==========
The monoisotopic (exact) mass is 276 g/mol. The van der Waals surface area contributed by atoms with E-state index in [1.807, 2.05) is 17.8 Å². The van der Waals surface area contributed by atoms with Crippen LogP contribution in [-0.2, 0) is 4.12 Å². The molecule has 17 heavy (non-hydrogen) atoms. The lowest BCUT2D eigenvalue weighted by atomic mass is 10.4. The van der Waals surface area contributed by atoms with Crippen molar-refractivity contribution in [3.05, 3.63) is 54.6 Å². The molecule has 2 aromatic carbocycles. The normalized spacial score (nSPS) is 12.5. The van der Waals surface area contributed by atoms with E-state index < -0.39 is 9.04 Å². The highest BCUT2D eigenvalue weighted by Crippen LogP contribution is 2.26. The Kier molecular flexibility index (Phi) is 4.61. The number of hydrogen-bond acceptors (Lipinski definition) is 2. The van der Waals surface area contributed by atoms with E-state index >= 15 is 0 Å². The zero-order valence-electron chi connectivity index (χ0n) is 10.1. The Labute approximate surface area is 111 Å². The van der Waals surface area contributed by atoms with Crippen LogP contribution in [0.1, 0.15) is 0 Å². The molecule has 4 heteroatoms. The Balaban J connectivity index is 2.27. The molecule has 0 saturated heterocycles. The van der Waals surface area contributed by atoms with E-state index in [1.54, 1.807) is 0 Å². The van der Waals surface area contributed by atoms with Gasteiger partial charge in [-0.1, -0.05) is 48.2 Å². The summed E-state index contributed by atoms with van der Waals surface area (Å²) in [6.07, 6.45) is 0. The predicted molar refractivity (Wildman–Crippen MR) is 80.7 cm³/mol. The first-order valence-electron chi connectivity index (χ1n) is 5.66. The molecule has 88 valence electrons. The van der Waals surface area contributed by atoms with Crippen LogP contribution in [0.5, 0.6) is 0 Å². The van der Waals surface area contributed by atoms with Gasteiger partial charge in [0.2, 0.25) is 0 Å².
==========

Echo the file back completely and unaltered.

The monoisotopic (exact) mass is 276 g/mol. The van der Waals surface area contributed by atoms with E-state index in [1.807, 2.05) is 17.8 Å². The van der Waals surface area contributed by atoms with Crippen LogP contribution in [-0.2, 0) is 4.12 Å². The molecule has 17 heavy (non-hydrogen) atoms. The lowest BCUT2D eigenvalue weighted by atomic mass is 10.4. The van der Waals surface area contributed by atoms with Crippen molar-refractivity contribution in [3.05, 3.63) is 54.6 Å². The molecule has 2 aromatic carbocycles. The normalized spacial score (nSPS) is 12.5. The van der Waals surface area contributed by atoms with E-state index < -0.39 is 9.04 Å². The highest BCUT2D eigenvalue weighted by Crippen LogP contribution is 2.26. The Kier molecular flexibility index (Phi) is 4.61. The number of hydrogen-bond acceptors (Lipinski definition) is 2. The van der Waals surface area contributed by atoms with E-state index >= 15 is 0 Å². The zero-order valence-electron chi connectivity index (χ0n) is 10.1. The Labute approximate surface area is 111 Å². The van der Waals surface area contributed by atoms with Crippen LogP contribution in [0.1, 0.15) is 0 Å². The molecule has 4 heteroatoms. The Balaban J connectivity index is 2.27. The molecule has 0 saturated heterocycles. The van der Waals surface area contributed by atoms with E-state index in [1.54, 1.807) is 0 Å². The van der Waals surface area contributed by atoms with Gasteiger partial charge in [-0.1, -0.05) is 48.2 Å². The summed E-state index contributed by atoms with van der Waals surface area (Å²) in [6.07, 6.45) is 0. The predicted molar refractivity (Wildman–Crippen MR) is 80.7 cm³/mol. The first-order valence-electron chi connectivity index (χ1n) is 5.66. The molecule has 88 valence electrons. The van der Waals surface area contributed by atoms with Crippen LogP contribution in [0.5, 0.6) is 0 Å². The van der Waals surface area contributed by atoms with Gasteiger partial charge in [0.2, 0.25) is 0 Å².